The Sacramento Bee
Voting devices' security at issue
By Clubt Swett
Bee Staff Writer
As election officials rush to prep new electronic voting machines for the Oct. 7 recall, some computer security experts are raising alarms over what they see as the devices' potential for permitting electoral fraud.
At issue are touch-screen computers that will be used next month in Shasta, Alameda, Plumas and Riverside counties, which account for about 9 percent of all votes cast in the state.
The controversy could influence how California counties spend some $200 million to upgrade their voting systems. And it's likely to affect the financial fortunes of big voting machine companies such as Diebold Election Systems and Sequoia Voting Systems, which are chasing a market Diebold estimates to be worth at $2 billion over the next five years.
Voting officials say touch-screen systems have a number of advantages. There are no hanging chads on punch cards or smudged paper ballots. The computers also can prevent voters from accidently voting for more than one candidate in a race as well as alert voters if they have skipped some ballot measures.
Electronic voting also cuts down on the paper chase, especially in areas where ballots must be printed in multiple languages.
But computer scientists say that for all their benefits, the new voting machines could be prone to tampering, either by a rogue company programmer or by someone at the polling place.
And because such machines typically don't produce a piece of paper for the voter to review before leaving the polls, officials might never be able to discover if votes had been correctly recorded.
Diebold officials counter that such tampering would be highly unlikely and that they could provide a "paper trail" if voting officials asked for one.
"With touch-screen voting, there's an auditing gap between when you cast a vote on the screen and when it's recorded," said David Dill, a computer science professor at Stanford University. "Nobody can be sure that the votes coming out were the same ones that went in."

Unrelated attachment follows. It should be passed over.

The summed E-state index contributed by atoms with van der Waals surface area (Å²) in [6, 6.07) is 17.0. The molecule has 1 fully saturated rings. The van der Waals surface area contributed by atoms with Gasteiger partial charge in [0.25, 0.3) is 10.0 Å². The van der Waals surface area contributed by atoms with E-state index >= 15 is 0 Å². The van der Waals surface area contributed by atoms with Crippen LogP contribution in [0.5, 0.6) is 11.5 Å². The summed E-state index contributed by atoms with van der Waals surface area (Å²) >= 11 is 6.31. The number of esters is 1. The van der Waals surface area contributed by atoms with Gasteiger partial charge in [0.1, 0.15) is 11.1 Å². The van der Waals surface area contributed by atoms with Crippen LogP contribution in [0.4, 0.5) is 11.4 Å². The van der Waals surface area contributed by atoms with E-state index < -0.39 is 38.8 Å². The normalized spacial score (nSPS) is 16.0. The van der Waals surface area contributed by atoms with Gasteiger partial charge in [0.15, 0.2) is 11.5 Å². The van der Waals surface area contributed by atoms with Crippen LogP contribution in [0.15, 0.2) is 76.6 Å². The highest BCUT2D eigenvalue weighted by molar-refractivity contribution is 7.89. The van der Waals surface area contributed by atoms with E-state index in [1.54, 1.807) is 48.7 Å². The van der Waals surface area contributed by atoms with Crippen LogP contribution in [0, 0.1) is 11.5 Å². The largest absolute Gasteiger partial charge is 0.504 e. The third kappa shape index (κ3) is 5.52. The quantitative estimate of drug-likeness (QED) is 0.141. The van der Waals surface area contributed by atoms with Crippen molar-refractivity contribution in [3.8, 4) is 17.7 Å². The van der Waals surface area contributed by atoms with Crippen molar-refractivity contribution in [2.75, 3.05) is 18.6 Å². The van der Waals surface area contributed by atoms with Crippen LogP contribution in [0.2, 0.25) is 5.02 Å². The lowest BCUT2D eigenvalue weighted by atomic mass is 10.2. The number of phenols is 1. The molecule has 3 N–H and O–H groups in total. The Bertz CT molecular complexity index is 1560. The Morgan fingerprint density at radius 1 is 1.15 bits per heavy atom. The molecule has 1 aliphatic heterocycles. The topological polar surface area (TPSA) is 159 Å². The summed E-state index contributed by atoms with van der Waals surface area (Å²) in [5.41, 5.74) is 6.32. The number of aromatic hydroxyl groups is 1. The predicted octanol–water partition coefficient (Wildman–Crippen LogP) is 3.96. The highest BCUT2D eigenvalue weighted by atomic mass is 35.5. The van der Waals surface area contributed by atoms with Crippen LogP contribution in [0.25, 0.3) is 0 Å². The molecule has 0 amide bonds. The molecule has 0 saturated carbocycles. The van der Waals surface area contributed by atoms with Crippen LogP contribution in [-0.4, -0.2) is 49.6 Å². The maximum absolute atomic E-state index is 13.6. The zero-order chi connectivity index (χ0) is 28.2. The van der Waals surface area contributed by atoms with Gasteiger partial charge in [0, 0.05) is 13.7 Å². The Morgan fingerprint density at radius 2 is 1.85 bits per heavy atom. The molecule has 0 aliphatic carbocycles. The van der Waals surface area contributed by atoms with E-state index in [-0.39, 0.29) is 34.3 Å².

Dill's argument gained traction in July when a team from Johns Hopkins University in Baltimore and Rice University in Houston analyzed software from Diebold. The Canton, Ohio-based company has more than 33,000 machines operating in the United States, including 4,000 in Alameda County and 65 in Plumas County.
"We found widespread vulnerability to all kinds of tampering," said Aviel Rubin, who led the Johns Hopkins team. "I honestly don't trust the machines."
But a greater danger, they said, could be internal hacking. Programmers at the manufacturer might insert code into the machines that could skew the voting totals or cause other mischief to influence an election.
Diebold spokesman Mark Radke disputed the Johns Hopkins group's findings, saying its conclusions were based on old software, flawed analysis and faulty assumptions about election procedures.
"They sensationalized inaccurate information," Radke said.
Conflict of interest allegations aside, Diebold also released a highly technical, 27-page rebuttal of the Johns Hopkins findings. But some computer scientists consider Diebold's response unconvincing.
"I think the primary issues raised in the Hopkins study are still valid," said Douglas Jones, who teaches computer science at the University of Iowa and has studied electronic voting since 1994.
Jones said he analyzed the Hopkins findings and Diebold's responses, and said Diebold essentially agreed with the Hopkins researchers on many points, though the company said many of the scenarios were highly unlikely.
Some election officials say security fears are overblown.
Ginnold, the Alameda County election official, said critics don't understand the precautions taken at the polls.
For example, state law requires that individual ballots be hand-counted in 1 percent of precincts and the totals be matched to what comes out of the machines. The new voting computers are programmed to print out individual ballots so that election officials can make comparisons to the tabulated vote.
However, if voting machines spit out lengthy ballots for each individual voter to peruse at the polling place, Ginnold said, the polls would be jammed by people reviewing their choices after they voted.
We've been counting ballots by computer for more than 30 years," she said. "People spin out fantastical tales of things that could happen, like rogue programers, but it's so remote. ... I think it's the wild ravings of people who play computer games, trying to kill monsters."
But Dill, the Stanford professor, disagrees.
"I know computers can't be made that reliable," he said. "If they are under attack by people who want to steal an election, they can't be made secure."